Revelation 21 – All Things New

Read Revelation 21

“See I am doing a new thing…” God speaks to His people through the prophet Isaiah.  That phrase reverberates throughout the end of the book of Revelation seeing it’s true fulfillment as John sees the New Heaven and New Earth.  In fact, much of what is happening here takes its cue from the words of the prophets, especially Isaiah as one who envisions “the day of the Lord” and sees that vision unfold throughout His writing.  God has been at work since the very beginning to redeem and restore all creation to its perfect, natural, created state.

John has just witnessed the final fall of Satan, the beast, the false prophet, and all those who oppose God, and the final inauguration of eternity has begun.  This is truly the moment that all of God’s people have been waiting for and the description of the eternal realm could not be more exciting and enticing!

“Look! God’s dwelling place is now among the people, and He will dwell with them.  They will be His people, and God Himself will be with them and be their God.  ‘He will wipe every tear from their eyes.  There will be no more death’ or mourning or crying or pain, for the old order of things has passed away.”

These words contain within them so much beauty, hope, and excitement, and they are full of references that span the Old and New Testament, drawing on imagery from practically every period of Biblical history to describe what is happening.  Allusions to the Tabernacle and the Temple, words of hope from the prophets, and references to the completed and full work of Jesus Christ from Paul are all contained in these short but powerful verses.  John is describing the true fulfillment of God’s redemptive work throughout history.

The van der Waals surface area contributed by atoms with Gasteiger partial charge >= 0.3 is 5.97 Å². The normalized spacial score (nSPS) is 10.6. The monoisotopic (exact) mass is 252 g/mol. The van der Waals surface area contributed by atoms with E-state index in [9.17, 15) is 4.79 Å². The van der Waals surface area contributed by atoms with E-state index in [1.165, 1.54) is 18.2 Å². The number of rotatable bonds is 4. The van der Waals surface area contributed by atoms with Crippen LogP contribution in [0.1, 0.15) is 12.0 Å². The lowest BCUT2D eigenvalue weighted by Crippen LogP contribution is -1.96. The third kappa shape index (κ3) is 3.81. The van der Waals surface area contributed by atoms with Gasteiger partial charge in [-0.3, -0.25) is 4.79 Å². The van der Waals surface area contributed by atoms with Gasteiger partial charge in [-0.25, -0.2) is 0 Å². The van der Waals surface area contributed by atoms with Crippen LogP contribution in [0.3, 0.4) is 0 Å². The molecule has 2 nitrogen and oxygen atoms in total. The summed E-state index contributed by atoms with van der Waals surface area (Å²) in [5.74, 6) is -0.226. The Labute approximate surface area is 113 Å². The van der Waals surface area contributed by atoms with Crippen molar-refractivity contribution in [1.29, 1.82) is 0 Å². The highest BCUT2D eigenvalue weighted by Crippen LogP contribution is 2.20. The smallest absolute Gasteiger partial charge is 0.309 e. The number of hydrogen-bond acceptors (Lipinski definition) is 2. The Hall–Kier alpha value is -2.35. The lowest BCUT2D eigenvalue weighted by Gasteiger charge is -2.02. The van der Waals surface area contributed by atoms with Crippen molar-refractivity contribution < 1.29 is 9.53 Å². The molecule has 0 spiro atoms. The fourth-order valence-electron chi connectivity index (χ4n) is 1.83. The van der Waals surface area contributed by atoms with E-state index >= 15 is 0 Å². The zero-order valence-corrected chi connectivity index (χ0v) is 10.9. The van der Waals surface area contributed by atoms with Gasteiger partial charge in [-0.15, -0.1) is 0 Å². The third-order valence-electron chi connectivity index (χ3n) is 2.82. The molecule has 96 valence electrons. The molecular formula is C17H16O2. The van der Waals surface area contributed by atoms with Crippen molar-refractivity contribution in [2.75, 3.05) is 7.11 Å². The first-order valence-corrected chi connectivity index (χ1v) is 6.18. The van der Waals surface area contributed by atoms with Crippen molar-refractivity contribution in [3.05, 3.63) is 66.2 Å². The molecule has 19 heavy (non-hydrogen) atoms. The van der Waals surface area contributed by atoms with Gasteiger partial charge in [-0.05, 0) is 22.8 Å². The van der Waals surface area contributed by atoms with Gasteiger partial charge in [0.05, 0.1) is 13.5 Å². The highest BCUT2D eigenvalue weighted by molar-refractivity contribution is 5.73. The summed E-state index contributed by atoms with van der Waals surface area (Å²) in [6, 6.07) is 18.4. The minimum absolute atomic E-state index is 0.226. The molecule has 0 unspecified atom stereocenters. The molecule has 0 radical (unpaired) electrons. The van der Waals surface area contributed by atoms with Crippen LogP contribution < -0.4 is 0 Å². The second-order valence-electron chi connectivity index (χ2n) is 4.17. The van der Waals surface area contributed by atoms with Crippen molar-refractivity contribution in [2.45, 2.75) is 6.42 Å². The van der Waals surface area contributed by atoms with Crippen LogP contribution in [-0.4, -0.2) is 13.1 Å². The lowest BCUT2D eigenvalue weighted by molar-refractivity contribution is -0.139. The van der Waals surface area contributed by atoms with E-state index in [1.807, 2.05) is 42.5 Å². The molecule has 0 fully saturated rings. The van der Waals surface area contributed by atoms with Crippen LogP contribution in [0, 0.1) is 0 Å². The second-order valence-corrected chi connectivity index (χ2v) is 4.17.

In this restored world, everything will exist in abundance for those who are God’s children.  All life will draw its sustenance from God and from the Lamb, finding its light and nourishment from them.  The Living Water, that is Jesus Himself, will sustain everything “at no cost,” pointing to a contrast to life as we know it now in which food and nourishment come with toil, sweat, and much work.

John then sees the city of God, Jerusalem restored, coming down to rest on the mountain of God.  This too draws its imagery from the Old Testament, first at Sinai, and then in the prophets who all envision God’s dwelling to be on the “highest of mountains.”  Isaiah, in the second chapter of His book, says this:

In the last days, the mountain of the Lord’s temple will be established as the highest of the mountains; it will be exalted above the hills, and all nations will stream to it.

Many peoples will come and say,  “Come, let us go up to the mountain of the Lordto the temple of the God of Jacob.  He will teach us his ways, so that we may walk in his paths.”  The law will go out from Zion, the word of the Lord from Jerusalem.  He will judge between the nations and will settle disputes for many peoples.  They will beat their swords into plowshares and their spears into pruning hooks.  Nation will not take up sword against nation, nor will they train for war anymore.

Come, descendants of Jacob, let us walk in the light of the Lord.

John not only sees this mountain but also the city of God descending down onto it perfectly adorned and beautiful.  Again, this is a vision of the true fulfillment of God’s redemptive work as accomplished in Jesus Christ and culminating here at the end of time.  The city itself, however beautiful, does not shine with her own glory, though, but rather with the glory of God.  This too is a testament to God’s completed work.